In a gas, the individual atoms, elements or molecules are continuously moving in random directions, with an average speed proportional to the temperature of the gas:

The term on the left-hand side is the mean kinetic energy. The individual gas particles (with mass *m*) follow a Maxwellian velocity distribution, resulting in a spread of velocities, *v*, about the average value. On the right hand side of the equation, *T* is the temperature of the gas and *k* the Stefan-Boltzmann constant.

Compared to a stationary observer, any particular atom, element or molecule could be moving along the line-of-sight, perpendicular to the line-of-sight, or some combination of both. This means that every spectral line emitted is Doppler shifted relative to the observer, resulting in a small change in the observed wavelength. This spreading of a spectral line due to the temperature of the emitting medium is called ‘thermal Doppler broadening’.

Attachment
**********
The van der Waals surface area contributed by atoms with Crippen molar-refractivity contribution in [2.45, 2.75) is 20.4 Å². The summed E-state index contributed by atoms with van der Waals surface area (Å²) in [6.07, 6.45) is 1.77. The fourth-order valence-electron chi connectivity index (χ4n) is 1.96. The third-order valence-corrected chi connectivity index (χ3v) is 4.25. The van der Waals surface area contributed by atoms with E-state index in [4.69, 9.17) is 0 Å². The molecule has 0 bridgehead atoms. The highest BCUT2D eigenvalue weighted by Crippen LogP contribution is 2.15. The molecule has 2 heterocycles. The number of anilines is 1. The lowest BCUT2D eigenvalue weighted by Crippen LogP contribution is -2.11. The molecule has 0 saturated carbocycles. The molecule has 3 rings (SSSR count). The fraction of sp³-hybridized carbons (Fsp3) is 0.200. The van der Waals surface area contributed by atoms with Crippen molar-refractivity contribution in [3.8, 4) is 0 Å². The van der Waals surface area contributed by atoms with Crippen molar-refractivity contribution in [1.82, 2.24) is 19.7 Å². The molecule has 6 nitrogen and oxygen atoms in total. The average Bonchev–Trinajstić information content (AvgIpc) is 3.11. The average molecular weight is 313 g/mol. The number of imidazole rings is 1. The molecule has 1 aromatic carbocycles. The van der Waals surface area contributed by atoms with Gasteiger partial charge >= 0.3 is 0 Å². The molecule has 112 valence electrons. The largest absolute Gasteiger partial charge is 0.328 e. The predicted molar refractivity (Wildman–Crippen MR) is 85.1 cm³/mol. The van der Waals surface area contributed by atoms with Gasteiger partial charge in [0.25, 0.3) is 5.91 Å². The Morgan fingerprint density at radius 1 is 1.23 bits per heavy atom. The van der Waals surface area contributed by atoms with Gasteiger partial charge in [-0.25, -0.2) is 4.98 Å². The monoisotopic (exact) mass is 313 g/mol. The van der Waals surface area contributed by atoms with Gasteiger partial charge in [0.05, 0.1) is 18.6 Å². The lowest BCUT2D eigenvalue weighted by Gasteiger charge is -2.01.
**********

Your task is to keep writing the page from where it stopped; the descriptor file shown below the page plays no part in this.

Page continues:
Thermal Doppler broadening is also possible for absorption lines. Particles in the absorbing medium will have random motions, so Doppler shifts in the absorbed wavelengths can occur.

All material is © Swinburne University of Technology except where indicated.